Sad but not unexpected news that longtime bookseller Borders is filing for bankruptcy. That's going to be one fewer place that I can go to the bathroom when I'm walking through town (good thing for the Eastern Market, and Smithsonian museums, neither of which makes you "ask for the key from the barista" before you use theirs). Borders--like its doppelganger, Barnes & Noble--also served a useful function as a place to peruse through books that you were going to end up buying on Amazon or check out from the library. None of these uses, however, translates into sales that help the bookseller.
One way to look at this is that like video stores, booksellers are victims of new technology. Four dollars to rent a movie for a couple nights seems a high price (and inconvenient!) compared to live streaming or the Netflix mail order model, and buying full price books at the store has the same flaw. Online purchases are usually cheaper and don't involve lugging books around--and of course the much cheaper used bookstores make it hard to justify paying many multiples of the used book price for brand new. (Yes, used book stores mean running into hippies, but once you get used to the smell of patchouli and Green Party activism they're fine people) I think the only time I ever shopped at major booksellers is when I'm buying a gift, and since my friends are mostly illiterates that doesn't amount to much.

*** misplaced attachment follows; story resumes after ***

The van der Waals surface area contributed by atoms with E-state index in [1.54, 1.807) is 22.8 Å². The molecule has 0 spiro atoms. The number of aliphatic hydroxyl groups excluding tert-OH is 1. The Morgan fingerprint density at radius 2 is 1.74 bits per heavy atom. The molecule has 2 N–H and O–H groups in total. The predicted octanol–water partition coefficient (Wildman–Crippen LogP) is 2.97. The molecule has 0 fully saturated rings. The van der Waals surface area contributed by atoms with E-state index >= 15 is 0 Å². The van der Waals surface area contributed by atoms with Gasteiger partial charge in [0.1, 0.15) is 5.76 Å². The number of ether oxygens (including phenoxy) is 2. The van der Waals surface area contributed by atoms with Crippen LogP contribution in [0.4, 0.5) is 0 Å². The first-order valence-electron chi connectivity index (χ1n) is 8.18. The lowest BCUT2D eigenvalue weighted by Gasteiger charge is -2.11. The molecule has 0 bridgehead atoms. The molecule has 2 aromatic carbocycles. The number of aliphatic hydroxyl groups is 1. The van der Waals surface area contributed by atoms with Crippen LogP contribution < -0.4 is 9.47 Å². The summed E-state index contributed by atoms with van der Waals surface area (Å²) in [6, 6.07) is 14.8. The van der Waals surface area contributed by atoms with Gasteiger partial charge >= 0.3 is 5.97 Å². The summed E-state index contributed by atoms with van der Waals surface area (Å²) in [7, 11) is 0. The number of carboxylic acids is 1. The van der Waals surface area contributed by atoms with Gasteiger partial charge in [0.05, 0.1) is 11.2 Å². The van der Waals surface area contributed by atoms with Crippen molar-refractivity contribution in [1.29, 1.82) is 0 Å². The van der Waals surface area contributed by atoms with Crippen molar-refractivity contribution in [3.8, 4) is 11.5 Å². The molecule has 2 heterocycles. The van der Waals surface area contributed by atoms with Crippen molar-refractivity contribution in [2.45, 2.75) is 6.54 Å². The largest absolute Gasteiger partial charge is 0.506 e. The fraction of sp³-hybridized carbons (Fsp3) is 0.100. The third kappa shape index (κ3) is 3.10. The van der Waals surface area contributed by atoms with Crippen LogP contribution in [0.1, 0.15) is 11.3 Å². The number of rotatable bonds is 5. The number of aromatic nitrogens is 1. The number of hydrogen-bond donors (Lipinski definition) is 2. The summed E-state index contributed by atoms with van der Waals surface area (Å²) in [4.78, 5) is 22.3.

But there's another reason to lament the end of the major bookstores--these places tend to anchor a neighborhood. What do you usually see near a bookstore? A coffee place, restaurant, gallery--the sort of places that stabilize a neighborhood and provide needed life during the day and weekends (banks generally do nothing for neighborhoods outside of the M-F 8AM-4PM hours, and pawn shops generally attract fencers of stolen goods). What will take the place of the large bookseller in the various neighborhoods?
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